Anatomy of a Costume, Cues Edition

It’s time once again for Anatomy of a Costume!

Anatomy of a Costume, Sophia Ravenna, Cues & Tattoos

This is one of the most popular features on my blog, where I discuss the thought process and artists behind a costume for a major performance. This time around we’re of course talking about Cues & Tattoos! If you want to see this costume in motion, check out my performance.

Dancing at Cues & Tattoos

As you can see, I went for more of a tribal aesthetic than I usually do, because Cues is a traditionally tribal event and asked that even its fusion performers try to give a little nod to that in their dancing and costuming. So how did I put together this look?

Anatomy of a Costume

This costume had two requirements: it had to have a tribal feel, and it had to go well with my green SUPERFAN because I feel it’s very important for a prop and a costume to complement each other, especially when performing at a major festival. Now usually when I buy green costuming, I go for more of an olive tone, so most of my green stuff did not go with the fan!

The Color Scheme

Rather than going for a really green costume and a really green prop, I decided to instead go for a black costume with multi-color accents, including a couple of major green accents. The result is a really versatile costume that I can easily pair with other props, and I can swap things in and out to change up the look as needed. I actually liked it so much that I wore it again for my performance this past weekend, which did not involve the superfan.

The Things I Made

Usually these posts are chock-full of items I purchased from other vendors, so I am happy to say that I made several significant parts of my costume! The bra is an old workhorse that I created when I was dancing with Fire & Gold Belly Dance, and I still break it out whenever I need to be “tribal.” It got a bit of a makeover for Cues, however. I put on a new, sturdier halter strap, sanded off the sharp edges of the metal bits, reinforced the stitching on all the metal bits, and then I added some Swarovski Crystal AB rhinestones for a little sparkle.

I also made my belt! This is a very special belt. I had seen online how you could make a tribal belt by just stitching a bunch of medallions down on a base, so I decided to do that… But rather than buying a bunch of medallions in one go, I picked them out specially at several events. This belt includes medallions purchased at Datura Studio during Cultivation, at Waking Persephone in 2015 and 2016, at my last Tucson gem show, and at my first Med Fest. It’s a belt that is also a scrapbook.

Finally, I made my headband. It’s just a bit of sari trim leftover from an old costume project, with some added bead embellishments and some elastic at the back. Nothing could be simpler.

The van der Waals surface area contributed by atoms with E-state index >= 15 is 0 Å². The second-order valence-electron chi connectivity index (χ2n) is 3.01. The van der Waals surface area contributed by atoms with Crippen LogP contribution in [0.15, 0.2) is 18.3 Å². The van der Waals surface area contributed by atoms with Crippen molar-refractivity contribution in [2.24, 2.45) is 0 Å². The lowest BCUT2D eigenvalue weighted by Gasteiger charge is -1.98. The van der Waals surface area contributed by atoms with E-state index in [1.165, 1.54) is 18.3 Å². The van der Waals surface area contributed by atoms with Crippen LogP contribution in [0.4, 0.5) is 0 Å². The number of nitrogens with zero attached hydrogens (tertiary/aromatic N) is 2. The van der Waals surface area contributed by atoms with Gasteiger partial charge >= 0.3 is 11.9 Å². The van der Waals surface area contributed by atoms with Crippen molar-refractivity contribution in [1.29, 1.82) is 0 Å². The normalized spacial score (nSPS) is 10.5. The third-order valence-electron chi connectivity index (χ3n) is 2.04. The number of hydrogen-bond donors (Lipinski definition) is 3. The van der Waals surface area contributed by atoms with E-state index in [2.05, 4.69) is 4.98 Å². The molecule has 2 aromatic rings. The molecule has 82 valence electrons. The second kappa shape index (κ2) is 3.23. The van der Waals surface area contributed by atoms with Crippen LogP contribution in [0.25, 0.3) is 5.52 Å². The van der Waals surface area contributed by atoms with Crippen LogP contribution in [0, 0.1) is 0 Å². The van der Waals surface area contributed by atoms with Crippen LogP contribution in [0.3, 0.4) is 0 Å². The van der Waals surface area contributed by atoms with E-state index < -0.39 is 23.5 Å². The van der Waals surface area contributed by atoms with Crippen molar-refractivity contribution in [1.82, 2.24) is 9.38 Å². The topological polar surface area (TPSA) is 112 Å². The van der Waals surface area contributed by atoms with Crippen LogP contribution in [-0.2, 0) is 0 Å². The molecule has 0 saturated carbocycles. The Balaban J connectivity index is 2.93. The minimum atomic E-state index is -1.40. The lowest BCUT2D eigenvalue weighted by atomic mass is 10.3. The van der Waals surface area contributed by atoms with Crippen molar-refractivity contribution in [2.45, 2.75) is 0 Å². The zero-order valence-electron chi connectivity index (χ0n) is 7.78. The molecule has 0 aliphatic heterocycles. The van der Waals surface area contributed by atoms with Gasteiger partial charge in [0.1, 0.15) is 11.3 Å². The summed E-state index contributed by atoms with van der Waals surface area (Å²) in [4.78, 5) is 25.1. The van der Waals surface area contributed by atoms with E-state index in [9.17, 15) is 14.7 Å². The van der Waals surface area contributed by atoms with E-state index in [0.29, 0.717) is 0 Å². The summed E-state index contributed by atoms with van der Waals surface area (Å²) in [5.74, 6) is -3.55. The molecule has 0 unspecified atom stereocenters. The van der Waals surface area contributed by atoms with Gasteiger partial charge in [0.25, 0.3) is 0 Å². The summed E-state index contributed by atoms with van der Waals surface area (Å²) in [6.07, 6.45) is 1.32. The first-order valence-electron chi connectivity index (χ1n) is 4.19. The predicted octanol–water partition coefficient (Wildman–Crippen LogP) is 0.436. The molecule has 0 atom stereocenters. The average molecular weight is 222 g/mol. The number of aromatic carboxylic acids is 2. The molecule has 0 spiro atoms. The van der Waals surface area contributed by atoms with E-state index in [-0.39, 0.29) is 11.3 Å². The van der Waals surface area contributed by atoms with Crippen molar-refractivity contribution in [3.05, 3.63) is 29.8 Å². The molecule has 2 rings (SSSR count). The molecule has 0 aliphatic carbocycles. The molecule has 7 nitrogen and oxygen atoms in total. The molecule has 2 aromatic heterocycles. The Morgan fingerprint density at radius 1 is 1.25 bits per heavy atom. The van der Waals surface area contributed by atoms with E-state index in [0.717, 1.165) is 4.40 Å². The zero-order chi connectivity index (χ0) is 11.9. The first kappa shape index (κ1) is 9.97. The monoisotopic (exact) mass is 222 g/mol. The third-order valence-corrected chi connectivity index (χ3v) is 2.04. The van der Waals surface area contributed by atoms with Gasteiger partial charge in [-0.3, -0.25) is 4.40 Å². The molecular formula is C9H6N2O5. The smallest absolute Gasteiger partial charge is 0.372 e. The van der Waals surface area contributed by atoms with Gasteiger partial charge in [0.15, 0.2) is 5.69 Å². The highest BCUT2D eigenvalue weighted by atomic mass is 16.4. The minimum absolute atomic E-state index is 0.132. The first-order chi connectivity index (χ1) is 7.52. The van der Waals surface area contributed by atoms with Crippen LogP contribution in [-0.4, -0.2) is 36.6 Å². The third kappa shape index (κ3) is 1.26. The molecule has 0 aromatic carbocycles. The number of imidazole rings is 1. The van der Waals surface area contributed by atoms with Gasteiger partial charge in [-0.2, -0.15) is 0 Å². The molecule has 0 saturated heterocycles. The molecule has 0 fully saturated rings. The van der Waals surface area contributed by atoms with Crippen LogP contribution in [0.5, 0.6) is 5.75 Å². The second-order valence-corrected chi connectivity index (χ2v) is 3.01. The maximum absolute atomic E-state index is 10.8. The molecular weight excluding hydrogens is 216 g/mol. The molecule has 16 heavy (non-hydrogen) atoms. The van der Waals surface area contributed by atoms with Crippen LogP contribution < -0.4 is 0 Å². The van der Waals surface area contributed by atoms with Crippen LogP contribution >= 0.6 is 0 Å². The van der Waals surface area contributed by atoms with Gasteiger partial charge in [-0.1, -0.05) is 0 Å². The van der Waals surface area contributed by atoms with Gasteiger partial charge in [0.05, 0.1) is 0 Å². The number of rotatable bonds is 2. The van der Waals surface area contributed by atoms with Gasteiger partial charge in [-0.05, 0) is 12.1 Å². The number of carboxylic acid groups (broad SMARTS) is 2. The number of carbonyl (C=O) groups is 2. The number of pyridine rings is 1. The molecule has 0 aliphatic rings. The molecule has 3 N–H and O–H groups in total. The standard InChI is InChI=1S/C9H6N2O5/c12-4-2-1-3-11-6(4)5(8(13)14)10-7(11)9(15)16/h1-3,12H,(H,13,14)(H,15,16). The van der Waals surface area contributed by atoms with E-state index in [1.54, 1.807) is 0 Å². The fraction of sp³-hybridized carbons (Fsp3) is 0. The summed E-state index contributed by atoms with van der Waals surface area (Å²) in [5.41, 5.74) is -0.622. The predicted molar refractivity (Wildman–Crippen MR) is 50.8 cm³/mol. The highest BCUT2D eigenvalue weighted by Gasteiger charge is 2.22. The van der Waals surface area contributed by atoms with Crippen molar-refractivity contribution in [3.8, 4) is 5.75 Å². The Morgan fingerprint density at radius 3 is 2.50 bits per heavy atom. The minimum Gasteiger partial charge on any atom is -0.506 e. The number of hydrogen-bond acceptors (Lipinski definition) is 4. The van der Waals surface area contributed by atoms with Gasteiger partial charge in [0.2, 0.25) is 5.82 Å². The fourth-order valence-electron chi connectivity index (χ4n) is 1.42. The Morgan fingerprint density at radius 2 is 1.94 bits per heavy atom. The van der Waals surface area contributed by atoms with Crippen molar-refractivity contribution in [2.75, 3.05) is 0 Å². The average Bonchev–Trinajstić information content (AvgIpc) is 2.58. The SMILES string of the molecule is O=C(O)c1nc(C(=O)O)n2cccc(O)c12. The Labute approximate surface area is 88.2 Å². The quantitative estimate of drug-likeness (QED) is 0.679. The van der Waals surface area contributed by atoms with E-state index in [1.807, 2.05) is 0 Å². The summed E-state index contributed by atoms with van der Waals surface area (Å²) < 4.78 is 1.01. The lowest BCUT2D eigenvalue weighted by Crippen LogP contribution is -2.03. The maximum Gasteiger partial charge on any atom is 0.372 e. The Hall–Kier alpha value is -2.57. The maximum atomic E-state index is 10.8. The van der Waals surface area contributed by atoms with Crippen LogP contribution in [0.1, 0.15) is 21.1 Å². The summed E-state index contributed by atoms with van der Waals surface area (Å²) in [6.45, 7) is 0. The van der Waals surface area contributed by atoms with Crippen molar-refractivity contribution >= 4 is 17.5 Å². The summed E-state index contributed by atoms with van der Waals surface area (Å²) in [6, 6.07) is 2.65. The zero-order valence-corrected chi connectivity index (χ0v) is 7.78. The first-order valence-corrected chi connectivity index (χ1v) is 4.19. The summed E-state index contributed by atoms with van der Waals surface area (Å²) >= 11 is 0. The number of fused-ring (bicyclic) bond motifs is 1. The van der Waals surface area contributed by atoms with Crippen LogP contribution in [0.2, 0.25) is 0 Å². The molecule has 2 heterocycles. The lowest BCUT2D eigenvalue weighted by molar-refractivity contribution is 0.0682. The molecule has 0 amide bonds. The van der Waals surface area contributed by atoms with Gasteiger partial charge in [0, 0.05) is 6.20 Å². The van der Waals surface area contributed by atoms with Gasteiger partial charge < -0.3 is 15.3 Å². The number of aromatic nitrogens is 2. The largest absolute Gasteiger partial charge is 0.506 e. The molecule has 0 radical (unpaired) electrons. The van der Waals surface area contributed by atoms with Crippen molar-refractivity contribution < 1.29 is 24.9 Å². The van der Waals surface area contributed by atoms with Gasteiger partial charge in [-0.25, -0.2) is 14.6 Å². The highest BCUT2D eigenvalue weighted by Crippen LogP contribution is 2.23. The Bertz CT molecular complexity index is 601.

The Things I Bought

Sure, I may have made some things, but a festival performance is a great excuse to expand my costume wardrobe too. Let’s talk about the awesome artists who provided the pieces I couldn’t make myself.

First of all, of course my SUPERFAN is from Kate over at Silkdancer. I don’t know if anyone else makes these giant fans and I don’t care. I am quickly developing Silkdancer brand loyalty.

And next I had better tell you about my pants, because that’s what almost everyone keeps commenting on when I share photos from my performance. Aren’t they gorgeous? They’re by the incredibly talented Jillian aka The Verdant Muse. You can custom order them in a variety of patterns of very nice rayon. They have a hip cut-out that is really well structured and not too gappy. That cut-out is mostly hidden under my hip scarf, though.

And speaking of the hip scarf, I bought it from World Emporium Kiosk. I was really impressed by the fact that the green assuit was just as vibrant and beautiful as it appeared in the photos. I suspect I’ll get a lot of use out of this scarf because it’s good for layering as part of a costume, dressing up my yoga pants for a workshop, or I could even wear it as a special accessory with normal clothes.

Of course, no tribal belly dance costume is complete without a hair garden! Most of the flowers in my garden are from Beckabomb’s Buds, a combination of off-the-rack and custom buds, some that I already had and some that I bought to bring out the colors of the pants. There’s also a beautiful Miao hairstick with Swarovski crystals that was a gift from Becka and which I clearly need to do a better job of securing in my bun!

I’ve also got a flower from Super*Natural Flowers. I found I had a little gap in my garden and she was vending at the Fat Chance Belly Dance booth so I ran over to her and she quickly sold me a beautiful golden yellow flower. Not only did it fill a much-needed gap in my garden, it’s also a color I didn’t already have so it will be a nice accent in future hairstyles.

Finally, of course, there’s the jewelry! My pendant was purchased from a local dancer at a costume swap. My earrings are from Kami Liddle, purchased at the show the night before. They’re made with vintage steel cut buttons!

Final Thoughts

This costume worked out. It embraced the tribal aesthetic of Cues & Tattoos while still feeling authentic to me and my dance. It flowed nicely on stage and didn’t interfere with or detract from my movement. The pieces work great together, but I can also use them with other pieces in my collection to create different looks. There’s nothing that I bought for this performance that I won’t wear again for other performances, as evidenced by the fact that all I changed when I wore it again was adding MORE flowers, a different headband, and leaving out the hairstick.

What do you think?

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